Apple, IBM deliver first fruits of mobile business app collaboration

MobileFirst for iOS apps use IBM's analytics and Apple's design polish to resolve pain points in telecom, banking, retail, travel businesses

apple and ibm announce global partnership

IBM CEO Ginni Rometty and Apple CEO Tim Cook. 

Credit: Paul Sakuma/Feature Photo Service for IBM

Last summer, when IBM and Apple announced they'd be pairing up to deliver mobile apps dedicated to verticals and enterprise settings, it was easy to see how IBM, Apple, software developers, and enterprises all stood to win. But details about the apps remained elusive until now.

Both IBM and Apple have now described the first 10 apps born of their collaboration, which are being offered under the banner IBM MobileFirst for iOS. Designed for industries like travel, banking, insurance, government, telecom, and retail, the apps aren't mere reworkings of off-the-shelf software found in the App Store, but are custom-designed for solving problems in their target industries.

As Phil Buckellew, vice president of IBM Enterprise Mobile put it, the apps were all designed to meet two key needs: they had to "address an industry pain point" and be "powered by analytics." The former is easy enough; the latter, he claimed, was what takes the endeavor "to the next level."

In a post on IBM's Smarter Planet blog, Bridget van Kralingen, senior VP at IBM Global Business Services, went into further detail about the kinds of next-level work the companies have in mind. The Expert Tech app, for telecom, is designed for telecom field technicians and is meant to do everything from figuring out faster routes to the next service call to using FaceTime to loop in other field technicians when diagnosing a problem.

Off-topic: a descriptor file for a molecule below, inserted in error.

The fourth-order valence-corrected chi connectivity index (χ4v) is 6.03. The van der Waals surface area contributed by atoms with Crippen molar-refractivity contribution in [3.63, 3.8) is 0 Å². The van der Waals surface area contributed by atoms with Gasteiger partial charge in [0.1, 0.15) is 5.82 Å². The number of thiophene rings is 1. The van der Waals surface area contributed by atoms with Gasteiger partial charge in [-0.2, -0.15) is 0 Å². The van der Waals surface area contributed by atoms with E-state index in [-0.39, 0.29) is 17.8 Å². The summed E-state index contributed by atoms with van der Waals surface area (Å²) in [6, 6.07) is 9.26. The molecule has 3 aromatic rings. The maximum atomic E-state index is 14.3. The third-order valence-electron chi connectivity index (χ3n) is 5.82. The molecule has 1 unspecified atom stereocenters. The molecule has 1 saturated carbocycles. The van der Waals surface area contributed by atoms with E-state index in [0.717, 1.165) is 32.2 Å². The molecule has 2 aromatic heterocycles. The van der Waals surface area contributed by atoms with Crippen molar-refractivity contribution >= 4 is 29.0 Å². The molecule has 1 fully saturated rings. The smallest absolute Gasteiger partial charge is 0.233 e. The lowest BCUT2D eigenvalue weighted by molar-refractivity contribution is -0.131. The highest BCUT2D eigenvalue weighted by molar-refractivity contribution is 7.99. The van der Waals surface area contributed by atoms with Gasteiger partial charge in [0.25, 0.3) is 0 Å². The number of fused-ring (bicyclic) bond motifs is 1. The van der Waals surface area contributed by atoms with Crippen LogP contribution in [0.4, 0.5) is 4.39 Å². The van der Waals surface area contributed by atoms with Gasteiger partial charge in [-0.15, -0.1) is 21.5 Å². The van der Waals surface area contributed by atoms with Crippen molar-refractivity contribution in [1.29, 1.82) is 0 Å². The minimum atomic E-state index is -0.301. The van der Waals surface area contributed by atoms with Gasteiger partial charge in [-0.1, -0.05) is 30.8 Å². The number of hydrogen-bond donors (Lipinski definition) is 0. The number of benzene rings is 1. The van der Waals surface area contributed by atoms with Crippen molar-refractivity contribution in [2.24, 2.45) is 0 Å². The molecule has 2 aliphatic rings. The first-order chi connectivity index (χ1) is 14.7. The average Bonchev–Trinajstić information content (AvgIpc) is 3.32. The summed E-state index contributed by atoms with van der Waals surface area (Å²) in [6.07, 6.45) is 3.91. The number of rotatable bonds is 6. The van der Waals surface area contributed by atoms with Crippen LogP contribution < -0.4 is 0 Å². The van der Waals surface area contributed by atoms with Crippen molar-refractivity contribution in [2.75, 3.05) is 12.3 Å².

ibm mobilefirst for ios Apple/IBM

The Expert Tech app, offered as part of the IBM's MobileFirst for iOS app lineup. Field technicans for telecoms can plan service routes, contact other technicians via FaceTime, and ensure supplies are available to complete a given work order.

With other apps in the collection, "brick-and-mortar retailers can expedite shipping by turning their existing stores into mini-warehouses and product pickup depots," van Kralingen wrote. "[Or] flight attendant[s] can rebook you at 30,000 feet when they can see that you're in danger of missing a connection."

Some of the apps in the collection embody the "systems of insight" concept that IBM applies to its latest generation of data-powered services. Case Advice, for government, "adjusts case priorities based on real-time analytics-driven insights, and assesses risk based on predictive analysis," and Trusted Advice, for banking, "allows advisors to access and manage client portfolios, gain insight from powerful predictive analytics ... with full ability to test recommendations with sophisticated modeling tools all the way to complete, secure transactions."

"Powered by analytics," as Buckellew put it, is clearly IBM's domain, with most of its big news concerning new analytics products and prominently featuring its Watson machine-learning service. "Addressing pain points"  is a collaboration between IBM and Apple, with IBM supplying its insights into industry difficulties and Apple supplying not only the iOS environment but the needed application-design expertise.

Another area where the companies are pairing up is support for MobileFirst. Apple's AppleCare for Enterprise support system will be used to supply 24/7 aid for IT departments and users, while IBM will provide on-site care.

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